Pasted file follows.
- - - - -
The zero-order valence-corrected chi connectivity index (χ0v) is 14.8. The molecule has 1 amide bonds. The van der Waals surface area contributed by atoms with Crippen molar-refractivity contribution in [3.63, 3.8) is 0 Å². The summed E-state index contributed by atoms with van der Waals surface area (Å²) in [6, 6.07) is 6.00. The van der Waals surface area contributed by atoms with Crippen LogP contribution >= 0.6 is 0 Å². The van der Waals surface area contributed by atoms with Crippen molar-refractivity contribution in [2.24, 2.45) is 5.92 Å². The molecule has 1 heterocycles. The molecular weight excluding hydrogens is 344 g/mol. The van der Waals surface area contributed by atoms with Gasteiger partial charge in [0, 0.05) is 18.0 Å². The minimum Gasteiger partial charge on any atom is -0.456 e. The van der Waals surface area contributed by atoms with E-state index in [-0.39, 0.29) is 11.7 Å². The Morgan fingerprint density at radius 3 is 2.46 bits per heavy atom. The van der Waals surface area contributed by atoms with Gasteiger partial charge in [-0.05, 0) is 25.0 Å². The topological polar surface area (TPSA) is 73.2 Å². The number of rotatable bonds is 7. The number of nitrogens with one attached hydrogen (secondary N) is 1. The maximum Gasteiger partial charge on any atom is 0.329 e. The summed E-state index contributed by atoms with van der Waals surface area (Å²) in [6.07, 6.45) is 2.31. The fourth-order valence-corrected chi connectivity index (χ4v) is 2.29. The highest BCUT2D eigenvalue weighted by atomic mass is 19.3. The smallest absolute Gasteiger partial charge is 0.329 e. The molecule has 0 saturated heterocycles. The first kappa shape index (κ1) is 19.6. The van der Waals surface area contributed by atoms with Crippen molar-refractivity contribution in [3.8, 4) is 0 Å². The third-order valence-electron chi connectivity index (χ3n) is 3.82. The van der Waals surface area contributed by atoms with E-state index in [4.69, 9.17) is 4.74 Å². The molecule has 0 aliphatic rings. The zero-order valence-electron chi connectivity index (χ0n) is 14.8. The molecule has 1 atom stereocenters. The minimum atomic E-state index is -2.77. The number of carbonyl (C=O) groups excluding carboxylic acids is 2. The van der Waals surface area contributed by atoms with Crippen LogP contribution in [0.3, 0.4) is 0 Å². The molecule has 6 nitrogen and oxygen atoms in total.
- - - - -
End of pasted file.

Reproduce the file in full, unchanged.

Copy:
The zero-order valence-corrected chi connectivity index (χ0v) is 14.8. The molecule has 1 amide bonds. The van der Waals surface area contributed by atoms with Crippen molar-refractivity contribution in [3.63, 3.8) is 0 Å². The summed E-state index contributed by atoms with van der Waals surface area (Å²) in [6, 6.07) is 6.00. The van der Waals surface area contributed by atoms with Crippen LogP contribution >= 0.6 is 0 Å². The van der Waals surface area contributed by atoms with Crippen molar-refractivity contribution in [2.24, 2.45) is 5.92 Å². The molecule has 1 heterocycles. The molecular weight excluding hydrogens is 344 g/mol. The van der Waals surface area contributed by atoms with Gasteiger partial charge in [0, 0.05) is 18.0 Å². The minimum Gasteiger partial charge on any atom is -0.456 e. The van der Waals surface area contributed by atoms with E-state index in [-0.39, 0.29) is 11.7 Å². The Morgan fingerprint density at radius 3 is 2.46 bits per heavy atom. The van der Waals surface area contributed by atoms with Gasteiger partial charge in [-0.05, 0) is 25.0 Å². The topological polar surface area (TPSA) is 73.2 Å². The number of rotatable bonds is 7. The number of nitrogens with one attached hydrogen (secondary N) is 1. The maximum Gasteiger partial charge on any atom is 0.329 e. The summed E-state index contributed by atoms with van der Waals surface area (Å²) in [6.07, 6.45) is 2.31. The fourth-order valence-corrected chi connectivity index (χ4v) is 2.29. The highest BCUT2D eigenvalue weighted by atomic mass is 19.3. The smallest absolute Gasteiger partial charge is 0.329 e. The molecule has 0 saturated heterocycles. The first kappa shape index (κ1) is 19.6. The van der Waals surface area contributed by atoms with Crippen molar-refractivity contribution in [3.8, 4) is 0 Å². The third-order valence-electron chi connectivity index (χ3n) is 3.82. The van der Waals surface area contributed by atoms with E-state index in [4.69, 9.17) is 4.74 Å². The molecule has 0 aliphatic rings. The zero-order valence-electron chi connectivity index (χ0n) is 14.8. The molecule has 1 atom stereocenters. The minimum atomic E-state index is -2.77. The number of carbonyl (C=O) groups excluding carboxylic acids is 2. The van der Waals surface area contributed by atoms with Crippen LogP contribution in [0.3, 0.4) is 0 Å². The molecule has 6 nitrogen and oxygen atoms in total.